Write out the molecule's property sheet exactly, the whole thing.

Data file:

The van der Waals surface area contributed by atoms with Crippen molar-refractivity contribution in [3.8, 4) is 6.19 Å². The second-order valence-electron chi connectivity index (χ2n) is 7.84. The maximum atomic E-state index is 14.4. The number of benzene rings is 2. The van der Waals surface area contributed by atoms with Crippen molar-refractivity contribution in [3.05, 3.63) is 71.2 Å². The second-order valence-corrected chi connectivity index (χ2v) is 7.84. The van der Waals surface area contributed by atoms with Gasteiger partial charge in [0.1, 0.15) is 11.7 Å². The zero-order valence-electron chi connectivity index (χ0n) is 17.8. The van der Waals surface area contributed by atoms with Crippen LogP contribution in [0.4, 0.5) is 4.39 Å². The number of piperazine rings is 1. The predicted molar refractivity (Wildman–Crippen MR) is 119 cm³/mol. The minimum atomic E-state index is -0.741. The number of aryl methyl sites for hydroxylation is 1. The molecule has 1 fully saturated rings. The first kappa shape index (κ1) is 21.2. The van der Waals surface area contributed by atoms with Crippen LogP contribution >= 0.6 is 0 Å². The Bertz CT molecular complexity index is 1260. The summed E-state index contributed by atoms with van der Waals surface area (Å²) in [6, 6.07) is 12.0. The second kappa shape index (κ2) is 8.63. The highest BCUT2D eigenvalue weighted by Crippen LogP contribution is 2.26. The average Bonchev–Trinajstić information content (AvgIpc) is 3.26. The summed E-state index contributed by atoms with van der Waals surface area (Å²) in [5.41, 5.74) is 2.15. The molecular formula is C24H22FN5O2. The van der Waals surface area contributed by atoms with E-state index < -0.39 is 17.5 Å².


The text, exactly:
The van der Waals surface area contributed by atoms with Crippen molar-refractivity contribution in [3.8, 4) is 6.19 Å². The second-order valence-electron chi connectivity index (χ2n) is 7.84. The maximum atomic E-state index is 14.4. The number of benzene rings is 2. The van der Waals surface area contributed by atoms with Crippen molar-refractivity contribution in [3.05, 3.63) is 71.2 Å². The second-order valence-corrected chi connectivity index (χ2v) is 7.84. The van der Waals surface area contributed by atoms with Gasteiger partial charge in [0.1, 0.15) is 11.7 Å². The zero-order valence-electron chi connectivity index (χ0n) is 17.8. The van der Waals surface area contributed by atoms with Crippen LogP contribution in [0.4, 0.5) is 4.39 Å². The number of piperazine rings is 1. The predicted molar refractivity (Wildman–Crippen MR) is 119 cm³/mol. The minimum atomic E-state index is -0.741. The number of aryl methyl sites for hydroxylation is 1. The molecule has 1 fully saturated rings. The first kappa shape index (κ1) is 21.2. The van der Waals surface area contributed by atoms with Crippen LogP contribution >= 0.6 is 0 Å². The Bertz CT molecular complexity index is 1260. The summed E-state index contributed by atoms with van der Waals surface area (Å²) in [6, 6.07) is 12.0. The second kappa shape index (κ2) is 8.63. The highest BCUT2D eigenvalue weighted by Crippen LogP contribution is 2.26. The average Bonchev–Trinajstić information content (AvgIpc) is 3.26. The summed E-state index contributed by atoms with van der Waals surface area (Å²) in [5.41, 5.74) is 2.15. The molecular formula is C24H22FN5O2. The van der Waals surface area contributed by atoms with E-state index < -0.39 is 17.5 Å².